An excerpt from

by Jaspreet Singh

For a long time now I have stayed away from certain people, I say to myself as I look out the train window.
I was late getting to the station and almost missed the Express because of the American President. His motorcade was passing the Red Fort, not far from the railway terminal. The President is visiting India to sign the nuclear deal. He is staying at the Hotel Maurya and the chefs at the hotel have invented a new kebab in his honor. All this in todayís paper. Rarely does one see the photo of a kebab on the front page. It made my mouth water.
Not far from me, a little girl is sitting on the aisle seat. A peach glows in her hand. Moments ago she asked her mother, What do we miss the most when we die? And I almost responded. But her mother
put a thick finger on her lips: Shh, children should not talk about death, and she looked at me for a brief second, apologetically. Food, I almost said to the girl. We miss peaches, strawberries, delicacies
like Sandhurst curry, kebab pasanda and rogan josh. The dead do not eat marzipan. The smell of bakeries torments them day and night.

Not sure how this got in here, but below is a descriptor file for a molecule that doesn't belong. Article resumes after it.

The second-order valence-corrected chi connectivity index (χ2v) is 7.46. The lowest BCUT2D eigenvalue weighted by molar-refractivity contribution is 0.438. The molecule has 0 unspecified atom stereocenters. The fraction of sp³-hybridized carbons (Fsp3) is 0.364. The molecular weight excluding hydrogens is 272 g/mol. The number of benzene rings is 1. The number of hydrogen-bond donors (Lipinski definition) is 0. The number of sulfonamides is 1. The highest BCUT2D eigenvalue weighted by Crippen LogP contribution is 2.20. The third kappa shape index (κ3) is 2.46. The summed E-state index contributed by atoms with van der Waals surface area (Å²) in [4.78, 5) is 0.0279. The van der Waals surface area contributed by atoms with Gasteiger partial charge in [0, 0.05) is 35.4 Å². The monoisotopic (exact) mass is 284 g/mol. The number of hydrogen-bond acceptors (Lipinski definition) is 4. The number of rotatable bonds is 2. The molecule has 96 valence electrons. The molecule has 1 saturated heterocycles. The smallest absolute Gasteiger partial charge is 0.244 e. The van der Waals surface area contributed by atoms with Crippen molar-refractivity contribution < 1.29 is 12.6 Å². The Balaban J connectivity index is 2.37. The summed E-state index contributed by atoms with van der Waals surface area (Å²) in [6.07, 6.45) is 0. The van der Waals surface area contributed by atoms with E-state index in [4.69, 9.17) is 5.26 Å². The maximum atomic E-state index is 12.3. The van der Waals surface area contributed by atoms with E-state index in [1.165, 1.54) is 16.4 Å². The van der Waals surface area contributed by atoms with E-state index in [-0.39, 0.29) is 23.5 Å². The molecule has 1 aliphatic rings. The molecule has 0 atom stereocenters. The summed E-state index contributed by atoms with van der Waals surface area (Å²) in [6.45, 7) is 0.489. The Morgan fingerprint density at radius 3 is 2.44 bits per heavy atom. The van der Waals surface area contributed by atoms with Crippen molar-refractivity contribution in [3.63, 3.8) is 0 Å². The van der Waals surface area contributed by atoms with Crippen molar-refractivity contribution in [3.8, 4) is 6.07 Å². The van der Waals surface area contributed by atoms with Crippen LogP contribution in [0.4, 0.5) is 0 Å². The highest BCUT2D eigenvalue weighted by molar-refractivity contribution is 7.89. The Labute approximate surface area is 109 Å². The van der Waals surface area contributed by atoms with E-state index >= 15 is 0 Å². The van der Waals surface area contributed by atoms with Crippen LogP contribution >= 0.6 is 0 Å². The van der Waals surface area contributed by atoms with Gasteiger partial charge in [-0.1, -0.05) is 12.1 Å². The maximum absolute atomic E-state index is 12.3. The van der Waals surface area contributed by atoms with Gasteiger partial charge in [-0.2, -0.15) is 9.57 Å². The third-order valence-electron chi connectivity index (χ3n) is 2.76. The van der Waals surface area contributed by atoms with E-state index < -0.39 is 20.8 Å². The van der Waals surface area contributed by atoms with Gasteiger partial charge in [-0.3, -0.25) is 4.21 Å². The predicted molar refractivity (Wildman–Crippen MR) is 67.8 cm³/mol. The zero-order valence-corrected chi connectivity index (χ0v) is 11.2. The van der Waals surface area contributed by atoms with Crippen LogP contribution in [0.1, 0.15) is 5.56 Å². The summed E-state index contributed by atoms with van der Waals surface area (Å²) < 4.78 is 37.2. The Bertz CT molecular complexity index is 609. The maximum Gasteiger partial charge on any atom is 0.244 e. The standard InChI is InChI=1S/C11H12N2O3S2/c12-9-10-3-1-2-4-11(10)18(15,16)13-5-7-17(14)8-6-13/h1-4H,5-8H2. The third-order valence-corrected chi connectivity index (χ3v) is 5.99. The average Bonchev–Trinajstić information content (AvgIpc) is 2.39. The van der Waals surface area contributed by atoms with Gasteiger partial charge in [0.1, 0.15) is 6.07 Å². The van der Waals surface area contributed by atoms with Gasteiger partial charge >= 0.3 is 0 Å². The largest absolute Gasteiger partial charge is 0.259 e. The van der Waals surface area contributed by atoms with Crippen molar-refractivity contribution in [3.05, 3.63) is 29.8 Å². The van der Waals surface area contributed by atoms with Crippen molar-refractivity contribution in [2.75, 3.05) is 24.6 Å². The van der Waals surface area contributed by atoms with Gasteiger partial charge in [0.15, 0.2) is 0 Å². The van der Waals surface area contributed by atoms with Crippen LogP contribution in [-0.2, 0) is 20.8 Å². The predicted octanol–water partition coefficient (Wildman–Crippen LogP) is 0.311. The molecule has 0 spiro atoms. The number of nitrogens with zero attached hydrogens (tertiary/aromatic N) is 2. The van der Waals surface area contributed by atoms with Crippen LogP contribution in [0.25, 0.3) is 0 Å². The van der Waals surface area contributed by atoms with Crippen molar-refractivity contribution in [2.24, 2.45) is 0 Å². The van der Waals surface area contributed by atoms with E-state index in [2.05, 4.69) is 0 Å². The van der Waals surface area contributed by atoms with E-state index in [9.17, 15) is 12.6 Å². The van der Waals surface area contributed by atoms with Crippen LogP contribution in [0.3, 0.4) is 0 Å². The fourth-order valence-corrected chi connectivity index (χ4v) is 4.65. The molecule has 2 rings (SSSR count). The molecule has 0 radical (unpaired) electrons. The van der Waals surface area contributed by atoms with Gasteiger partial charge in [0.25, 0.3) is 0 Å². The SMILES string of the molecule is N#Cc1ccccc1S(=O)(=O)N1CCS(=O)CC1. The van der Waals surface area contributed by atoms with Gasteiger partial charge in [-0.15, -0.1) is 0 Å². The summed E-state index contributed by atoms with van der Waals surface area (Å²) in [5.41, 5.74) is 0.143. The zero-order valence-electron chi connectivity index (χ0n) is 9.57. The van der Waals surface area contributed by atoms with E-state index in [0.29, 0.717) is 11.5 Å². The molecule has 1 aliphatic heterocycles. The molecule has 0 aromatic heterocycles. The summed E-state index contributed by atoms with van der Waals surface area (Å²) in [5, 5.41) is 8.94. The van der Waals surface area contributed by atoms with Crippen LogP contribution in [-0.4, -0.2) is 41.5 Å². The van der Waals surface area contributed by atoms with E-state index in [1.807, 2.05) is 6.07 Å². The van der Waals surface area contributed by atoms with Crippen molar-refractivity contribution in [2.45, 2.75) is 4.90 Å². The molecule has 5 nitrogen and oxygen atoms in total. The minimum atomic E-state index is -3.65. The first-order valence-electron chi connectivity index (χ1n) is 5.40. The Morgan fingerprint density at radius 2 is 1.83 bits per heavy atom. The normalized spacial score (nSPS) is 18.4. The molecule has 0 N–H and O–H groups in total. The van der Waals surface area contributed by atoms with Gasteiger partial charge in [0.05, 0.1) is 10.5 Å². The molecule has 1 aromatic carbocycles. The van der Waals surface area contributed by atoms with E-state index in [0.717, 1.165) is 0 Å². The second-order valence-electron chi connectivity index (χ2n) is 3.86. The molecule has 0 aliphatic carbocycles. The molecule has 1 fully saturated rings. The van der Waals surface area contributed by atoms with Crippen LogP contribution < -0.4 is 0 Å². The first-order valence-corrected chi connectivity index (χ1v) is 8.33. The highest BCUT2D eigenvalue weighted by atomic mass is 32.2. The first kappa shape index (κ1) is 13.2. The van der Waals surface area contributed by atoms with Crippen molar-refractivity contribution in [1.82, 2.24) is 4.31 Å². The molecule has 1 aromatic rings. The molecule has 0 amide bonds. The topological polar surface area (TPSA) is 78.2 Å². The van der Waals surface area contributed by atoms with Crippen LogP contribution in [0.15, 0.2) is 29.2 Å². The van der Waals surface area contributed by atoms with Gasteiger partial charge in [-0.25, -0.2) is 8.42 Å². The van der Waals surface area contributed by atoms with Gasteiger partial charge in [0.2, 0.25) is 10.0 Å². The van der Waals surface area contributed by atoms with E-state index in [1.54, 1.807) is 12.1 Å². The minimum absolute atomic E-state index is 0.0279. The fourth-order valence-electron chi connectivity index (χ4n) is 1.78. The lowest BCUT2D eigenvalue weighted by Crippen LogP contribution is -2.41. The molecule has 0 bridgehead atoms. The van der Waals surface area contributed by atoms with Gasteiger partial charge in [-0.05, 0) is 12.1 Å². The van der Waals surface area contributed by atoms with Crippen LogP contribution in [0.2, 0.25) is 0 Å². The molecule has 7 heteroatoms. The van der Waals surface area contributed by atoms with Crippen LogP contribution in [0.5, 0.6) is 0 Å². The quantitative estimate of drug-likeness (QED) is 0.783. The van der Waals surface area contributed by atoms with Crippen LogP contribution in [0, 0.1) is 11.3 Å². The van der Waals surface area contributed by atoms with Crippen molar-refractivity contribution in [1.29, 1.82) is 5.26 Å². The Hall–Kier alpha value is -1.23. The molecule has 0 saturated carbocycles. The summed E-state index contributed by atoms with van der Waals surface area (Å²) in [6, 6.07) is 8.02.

Something about this exchange between mother and daughter has upset me. I look out the window. The train is cutting through villages. I donít even know their names. But the swaying yellow mustard fields and the growing darkness make me worry about the time I resigned from the army. I find myself asking the same question over and over again. Why did I allow my life to take a wrong turn?
Fourteen years ago I used to work as chef at the Generalís residence in Kashmir. I remember the fruit orchard by the kitchen window. For five straight years I cooked for him in that kitchen, then suddenly handed in my resignation and moved to Delhi. I never married. I cook for my mother. Now after a span of fourteen years I am returning to Kashmir.
†It is not that in all these years I was not tempted to return. The temptation was at times intense, especially when I heard about the quake and the rubble it left behind. But the earth shook mostly on the enemy side. During my five years of service I was confined to the Indian sideóthe more beautiful side.
The beauty is still embedded in my brain. It is the kind that cannot be shared with others. Most important things in our lives, like recipes, cannot be shared. They remain within us with a dash of this and a whiff of that and trouble our bones.